Another springtime flourish: How long can the bulls last?

Mike Loewengart, Vice President of Investment Strategy

E*TRADE Capital Management


Considering the challenges that May has historically presented for investors, perhaps it’s best that April went out with a bang. With last year’s market turmoil now a fading memory, investors weighed mixed economic signals and drove key equity indexes to all-time highs in April. The past month also saw the return of familiar themes associated with the long-running bull market, including the outperformance of technology stocks, narrowing credit spreads, and an increased appetite for risk.

US equities

Building on momentum established in the first quarter, US equities continued to steam forward in April. Large-cap growth stocks led the charge, although smaller-company shares and value stocks also gained ground. Spurred by better-than-expected economic growth, both the S&P 500® and and Nasdaq 100 surpassed last year’s record highs late in the month.

April 2019 US equity performance

FactSet Research Systems

April’s sector returns partially reflected first-quarter earnings results. Some of the best quarterly numbers came from the financials, communication services, and information technology sectors, which were also the top-performing sectors in April. Health care stocks continued to underperform amid pressure by lawmakers to lower health care costs and prescription drug prices.

April 2019 sector performance

FactSet Research Systems

International equities

International stocks also finished April higher, despite concerns about global growth, political unrest in parts of Latin America, and Brexit-related turmoil. Developed markets outpaced emerging markets, although even the worst-performing region—Latin America—is still up more than 8% on the year.

April 2019 international equity performance

FactSet Research Systems

Fixed income

The fixed income markets were increasingly bifurcated, with strong demand for high-yield bonds and modestly higher Treasury yields leading to tighter credit spreads. The Treasury yield curve, which alarmed investors when it inverted earlier in March, steepened slightly. In particular, the spread between 2- and 10-year Treasuries approached 0.20%—a level not seen since last December and another bullish sign for the markets.

Looking ahead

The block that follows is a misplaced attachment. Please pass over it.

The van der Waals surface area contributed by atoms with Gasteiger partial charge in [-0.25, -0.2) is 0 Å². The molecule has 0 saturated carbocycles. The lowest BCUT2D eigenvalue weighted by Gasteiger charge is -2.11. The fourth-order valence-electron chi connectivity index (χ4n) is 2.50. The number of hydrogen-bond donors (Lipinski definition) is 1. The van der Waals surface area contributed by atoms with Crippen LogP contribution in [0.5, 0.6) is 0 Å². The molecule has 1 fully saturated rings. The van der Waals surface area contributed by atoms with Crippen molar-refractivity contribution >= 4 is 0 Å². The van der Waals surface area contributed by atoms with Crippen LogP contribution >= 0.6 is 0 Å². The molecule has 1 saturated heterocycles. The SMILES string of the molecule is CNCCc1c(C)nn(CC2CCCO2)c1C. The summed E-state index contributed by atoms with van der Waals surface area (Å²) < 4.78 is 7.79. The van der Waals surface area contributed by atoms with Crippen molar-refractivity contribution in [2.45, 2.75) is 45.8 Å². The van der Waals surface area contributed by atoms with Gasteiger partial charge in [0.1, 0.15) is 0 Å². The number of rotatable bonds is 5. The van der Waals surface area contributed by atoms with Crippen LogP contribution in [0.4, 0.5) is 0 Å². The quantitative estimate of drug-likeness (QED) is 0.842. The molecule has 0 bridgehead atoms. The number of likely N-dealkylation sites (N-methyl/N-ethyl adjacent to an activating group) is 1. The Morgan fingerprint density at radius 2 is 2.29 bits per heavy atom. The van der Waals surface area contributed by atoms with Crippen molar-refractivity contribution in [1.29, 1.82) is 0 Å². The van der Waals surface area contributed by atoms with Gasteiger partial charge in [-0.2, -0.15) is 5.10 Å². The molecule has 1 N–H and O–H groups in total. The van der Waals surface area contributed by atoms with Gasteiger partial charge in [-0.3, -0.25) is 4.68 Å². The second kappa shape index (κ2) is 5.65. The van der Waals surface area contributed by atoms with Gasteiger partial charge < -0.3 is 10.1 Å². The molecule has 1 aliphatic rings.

Although the economy expanded by 3.2% in the first quarter, some of that growth was driven by an inventory overhang that could hamper gross domestic product later in the year. That means some investors may be moderating their expectations.

Some additional factors to keep in mind:

•  Q1 earnings results: Nearly half of all S&P 500 firms have now reported earnings, with more than 75% posting upside surprises. Five sectors are showing a year-over-year decline in earnings, however, and analysts are expecting a slight decline in earnings during the second quarter. Earnings trends could hold significant sway over equity prices in the coming months.

•  Inflation and the Fed:  Despite strong economic growth, the Fed’s preferred gauge of inflation—the core consumption expenditures index—retreated in the first quarter, further squelching concerns about near-term rate hikes. On the contrary, fed fund futures are predicting a 1:3 chance of rate cuts by September, although the Fed has yet to signal monetary easing. Regardless, inflation figures will likely loom large in any decision.

•  Valuations: Growth stocks have had another good run so far this year, and investors have been willing to reward companies with already-elevated premiums. How long that can last is anyone’s guess, but opportunities could lie in international equities and beaten-down value shares.

We’re about to enter a critical six-month stretch known for its historical market volatility. As prudent investors discovered last year, a balanced portfolio with high-quality fixed-income holdings can go a long way toward buffering against market volatility. It bears repeating: Don’t ignore defense.

So far, the markets have defied all odds. We’ll soon discover how long these muscle-bound bulls can charge without taking a breather.

Thanks for reading, and we’ll talk to you again next month.

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1. John Butters, “Earnings Season Update: April 26, 2019,” FactSet, April 26, 2019.

Mike Loewengart
Vice President, Investment Strategy, E*TRADE Capital Management, LLC

Mike Loewengart is the Vice President of Investment Strategy for E*TRADE Capital Management, LLC. Mike is responsible for the asset allocation and investment vehicle selections used in E*TRADE’s advisory platforms. Prior to joining E*TRADE in 2007, Mike was the Director of Investment Management for a large multinational asset management company, where he oversaw corporate pension plan assets. Early in his career, Mike was a research analyst focusing on investment manager due diligence for the consulting divisions of several high-profile investment firms. Mike holds series 7, 24, and 66 designations, as well as the Chartered Alternative Investment Analyst (CAIA) designation. He is a graduate of Middlebury College with a degree in economics.

Andrew Cohen, CFA
Director, Investment Strategy, E*TRADE Capital Management, LLC

Andrew Cohen is a Director of Investment Strategy for E*TRADE Capital Management, LLC. Prior to joining E*TRADE, Andrew was the Director of Investments and Operations for a large Registered Investment Advisor, where his responsibilities included investment manager research, asset allocation, and portfolio construction. Previously, he was a Senior Research Analyst and Team Leader for a leading wealth management platform. He is a CFA® charterholder and a member of both the New York Society of Security Analysts and CFA Institute. He is a graduate of Virginia Tech with a BS in finance.

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